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Seven Sound Principles for Internet Sales Taxation


Brandon Arnold
September 20, 2013

Earlier this week, the House Judiciary Committee released seven very solid principles that should guide Congress as it considers the taxation of goods purchased on the Internet. Unlike the severely flawed Marketplace Fairness Act (MFA), which was passed by the Senate earlier this year, the outline offered by Chairman Bob Goodlatte (R-VA) and Subcommittee on Regulatory Reform, Commercial and Antitrust Law Chairman Spencer Bachus (R-AL), respects both the concerns of taxpayers and the sovereignty of states.

Their principles would keep taxes low, level the playing field for all businesses, preserve interstate tax competition, prevent out-of-state tax collectors from unaccountably auditing and harassing businesses and individuals, simplify the collection and remittance processes to minimize or eliminate compliance costs, and maintain an appropriate balance of power between state governments and the federal government. Based on these precepts, the many defects of MFA (that NTU has often highlighted) should disqualify it from further consideration.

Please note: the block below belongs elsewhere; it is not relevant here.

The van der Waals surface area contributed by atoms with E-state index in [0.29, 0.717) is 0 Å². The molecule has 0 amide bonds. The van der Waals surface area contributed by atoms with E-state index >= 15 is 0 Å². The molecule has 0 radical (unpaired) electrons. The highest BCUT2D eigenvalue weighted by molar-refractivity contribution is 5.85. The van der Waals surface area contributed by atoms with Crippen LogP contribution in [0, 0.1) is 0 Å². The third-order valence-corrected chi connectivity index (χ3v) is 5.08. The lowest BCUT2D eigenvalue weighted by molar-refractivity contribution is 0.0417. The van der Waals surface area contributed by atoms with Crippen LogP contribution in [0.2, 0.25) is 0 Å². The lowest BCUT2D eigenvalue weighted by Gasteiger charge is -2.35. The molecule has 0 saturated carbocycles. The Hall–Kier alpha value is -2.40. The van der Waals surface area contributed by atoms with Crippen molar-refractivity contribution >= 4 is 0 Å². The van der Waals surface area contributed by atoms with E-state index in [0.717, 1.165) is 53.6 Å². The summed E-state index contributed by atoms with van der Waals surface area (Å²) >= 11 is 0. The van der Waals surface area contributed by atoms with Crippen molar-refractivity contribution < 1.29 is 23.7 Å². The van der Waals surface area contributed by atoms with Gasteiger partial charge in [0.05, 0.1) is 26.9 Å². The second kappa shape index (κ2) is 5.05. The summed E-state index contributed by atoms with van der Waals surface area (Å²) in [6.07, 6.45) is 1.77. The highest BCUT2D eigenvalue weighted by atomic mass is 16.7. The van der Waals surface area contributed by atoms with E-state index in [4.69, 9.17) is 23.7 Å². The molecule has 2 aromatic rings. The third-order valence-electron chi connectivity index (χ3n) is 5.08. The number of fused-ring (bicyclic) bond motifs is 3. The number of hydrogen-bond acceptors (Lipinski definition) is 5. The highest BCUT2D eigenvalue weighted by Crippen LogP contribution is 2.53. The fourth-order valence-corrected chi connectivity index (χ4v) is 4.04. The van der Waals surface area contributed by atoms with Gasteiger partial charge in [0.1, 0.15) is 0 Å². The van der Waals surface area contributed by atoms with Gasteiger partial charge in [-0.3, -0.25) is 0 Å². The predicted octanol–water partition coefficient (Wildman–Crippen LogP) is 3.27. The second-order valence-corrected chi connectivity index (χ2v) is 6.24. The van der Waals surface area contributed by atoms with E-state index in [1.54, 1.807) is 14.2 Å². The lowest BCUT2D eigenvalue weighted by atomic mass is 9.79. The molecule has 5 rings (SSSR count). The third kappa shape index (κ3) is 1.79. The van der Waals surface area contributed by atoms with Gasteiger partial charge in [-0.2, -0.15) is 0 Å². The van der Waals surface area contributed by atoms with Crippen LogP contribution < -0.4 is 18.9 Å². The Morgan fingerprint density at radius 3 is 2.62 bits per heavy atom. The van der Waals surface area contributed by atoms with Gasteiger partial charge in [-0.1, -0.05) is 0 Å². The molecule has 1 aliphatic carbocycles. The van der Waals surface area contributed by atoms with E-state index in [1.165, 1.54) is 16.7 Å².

If Congress chooses to advance Internet sales tax legislation, strict adherence to these principles would protect taxpayers from unfair and unconstitutional taxes, as well as from predatory, out-of-state tax collectors.  NTU, on behalf of our 362,000 members, applauds Chairmen Goodlatte and Bachus for their thoughtful efforts.


 

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